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Sex during pregnancy

In most cases having sex during pregnancy isn’t a threat to either you or your unborn baby. However, there are some issues that need to be taken into consideration to make sure it is both safe and comfortable.

Comfort and safety

As the baby develops and the mother’s stomach grows, you may have to try some different positions to make sex more comfortable.

The baby is protected from the movements created during sexual intercourse by the amniotic sac, muscle and the woman’s abdomen. However, you should still take care. The mucus plug, or vaginal mucus, will ensure that your child is safe from infection.

If you experience any unusual symptoms either during or after sex, you should speak to your doctor or midwife before attempting to have sex again.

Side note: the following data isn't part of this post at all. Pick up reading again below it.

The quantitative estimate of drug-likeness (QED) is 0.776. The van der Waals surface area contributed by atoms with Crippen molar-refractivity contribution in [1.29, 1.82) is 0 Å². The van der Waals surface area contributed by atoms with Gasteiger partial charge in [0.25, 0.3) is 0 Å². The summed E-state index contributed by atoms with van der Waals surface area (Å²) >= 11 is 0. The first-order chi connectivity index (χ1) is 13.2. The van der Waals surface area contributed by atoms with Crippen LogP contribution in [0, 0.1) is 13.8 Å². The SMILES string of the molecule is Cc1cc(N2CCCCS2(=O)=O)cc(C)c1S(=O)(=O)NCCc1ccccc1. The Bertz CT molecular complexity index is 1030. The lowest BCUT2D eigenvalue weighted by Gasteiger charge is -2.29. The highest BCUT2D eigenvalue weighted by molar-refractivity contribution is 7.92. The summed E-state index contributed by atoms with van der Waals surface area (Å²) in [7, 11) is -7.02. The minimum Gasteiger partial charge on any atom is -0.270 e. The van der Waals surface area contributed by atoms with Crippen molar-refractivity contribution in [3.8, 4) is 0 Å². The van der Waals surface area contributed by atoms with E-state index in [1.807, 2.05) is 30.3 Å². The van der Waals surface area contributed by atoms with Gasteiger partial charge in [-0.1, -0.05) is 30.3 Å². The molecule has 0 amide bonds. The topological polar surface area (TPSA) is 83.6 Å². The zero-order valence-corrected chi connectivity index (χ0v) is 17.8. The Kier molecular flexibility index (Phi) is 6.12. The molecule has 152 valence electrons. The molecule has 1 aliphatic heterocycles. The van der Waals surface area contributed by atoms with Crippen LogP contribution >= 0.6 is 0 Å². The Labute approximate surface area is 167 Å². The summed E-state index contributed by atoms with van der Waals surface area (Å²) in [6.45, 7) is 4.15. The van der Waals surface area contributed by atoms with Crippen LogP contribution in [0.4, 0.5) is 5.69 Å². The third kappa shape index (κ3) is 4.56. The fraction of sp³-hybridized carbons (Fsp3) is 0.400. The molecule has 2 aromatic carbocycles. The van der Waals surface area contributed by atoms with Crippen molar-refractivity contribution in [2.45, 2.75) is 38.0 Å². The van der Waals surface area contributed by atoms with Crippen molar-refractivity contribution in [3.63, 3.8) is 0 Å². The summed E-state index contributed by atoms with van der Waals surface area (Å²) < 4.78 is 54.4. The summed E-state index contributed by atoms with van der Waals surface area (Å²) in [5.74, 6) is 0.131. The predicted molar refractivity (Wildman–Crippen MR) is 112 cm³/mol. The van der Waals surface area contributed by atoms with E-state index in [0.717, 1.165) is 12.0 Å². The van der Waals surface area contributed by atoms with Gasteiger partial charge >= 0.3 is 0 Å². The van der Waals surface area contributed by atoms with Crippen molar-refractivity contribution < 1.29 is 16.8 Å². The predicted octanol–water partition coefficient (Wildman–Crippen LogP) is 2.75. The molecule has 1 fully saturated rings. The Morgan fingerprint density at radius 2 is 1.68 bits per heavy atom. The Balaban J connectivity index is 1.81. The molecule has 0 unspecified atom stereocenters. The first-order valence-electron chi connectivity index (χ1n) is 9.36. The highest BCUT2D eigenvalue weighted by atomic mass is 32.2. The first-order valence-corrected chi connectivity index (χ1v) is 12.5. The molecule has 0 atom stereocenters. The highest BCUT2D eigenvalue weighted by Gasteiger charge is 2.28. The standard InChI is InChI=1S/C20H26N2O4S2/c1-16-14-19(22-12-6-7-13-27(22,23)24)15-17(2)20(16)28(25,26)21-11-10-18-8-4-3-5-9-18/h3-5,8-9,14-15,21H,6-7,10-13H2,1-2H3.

When sex should be avoided

In some cases a doctor may recommend that you don't have sex. This is particularly common if the placenta is lying over the neck of the womb (known as placenta previa) or if you are at risk of bleeding. Other reasons include if the woman:

  • is experiencing unusual discharge from the vagina
  • has a history of miscarriage or premature labour
  • has a dilated cervix
  • is experiencing pains in her abdominal area
  • is feeling pain while urinating
  • is expecting more than one baby
  • has ever had to undergo medical treatment for vaginal or reproductory issues

Sexually transmitted infections (STIs)

A pregnant woman should not have sexual intercourse with anyone whose sexual history is unknown to her. They could be carrying STIs like chlamydia, herpes, HIV/AIDS or gonorrhoea. STIs can be passed on to both the mother and baby.

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  • Source Direct Gov
  • Last Updated: 06 Jan 2012